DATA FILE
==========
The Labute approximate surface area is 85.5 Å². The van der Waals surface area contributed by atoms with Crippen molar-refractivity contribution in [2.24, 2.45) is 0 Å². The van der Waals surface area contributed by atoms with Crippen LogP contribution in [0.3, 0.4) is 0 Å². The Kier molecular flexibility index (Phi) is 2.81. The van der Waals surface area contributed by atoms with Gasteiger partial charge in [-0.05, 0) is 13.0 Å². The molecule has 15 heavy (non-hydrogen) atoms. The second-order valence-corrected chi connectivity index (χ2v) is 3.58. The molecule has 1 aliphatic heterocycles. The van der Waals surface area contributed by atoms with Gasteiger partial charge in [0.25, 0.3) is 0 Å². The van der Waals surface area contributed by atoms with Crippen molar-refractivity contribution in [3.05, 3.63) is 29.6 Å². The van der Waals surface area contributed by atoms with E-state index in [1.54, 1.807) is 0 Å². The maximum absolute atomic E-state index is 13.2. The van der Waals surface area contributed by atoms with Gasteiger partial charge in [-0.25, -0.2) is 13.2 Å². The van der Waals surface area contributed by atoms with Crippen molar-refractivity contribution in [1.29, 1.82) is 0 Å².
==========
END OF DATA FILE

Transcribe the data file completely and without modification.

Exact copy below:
The Labute approximate surface area is 85.5 Å². The van der Waals surface area contributed by atoms with Crippen molar-refractivity contribution in [2.24, 2.45) is 0 Å². The van der Waals surface area contributed by atoms with Crippen LogP contribution in [0.3, 0.4) is 0 Å². The Kier molecular flexibility index (Phi) is 2.81. The van der Waals surface area contributed by atoms with Gasteiger partial charge in [-0.05, 0) is 13.0 Å². The molecule has 15 heavy (non-hydrogen) atoms. The second-order valence-corrected chi connectivity index (χ2v) is 3.58. The molecule has 1 aliphatic heterocycles. The van der Waals surface area contributed by atoms with Gasteiger partial charge in [0.25, 0.3) is 0 Å². The van der Waals surface area contributed by atoms with Crippen molar-refractivity contribution in [3.05, 3.63) is 29.6 Å². The van der Waals surface area contributed by atoms with E-state index in [1.54, 1.807) is 0 Å². The maximum absolute atomic E-state index is 13.2. The van der Waals surface area contributed by atoms with Gasteiger partial charge in [-0.25, -0.2) is 13.2 Å². The van der Waals surface area contributed by atoms with Crippen molar-refractivity contribution in [1.29, 1.82) is 0 Å².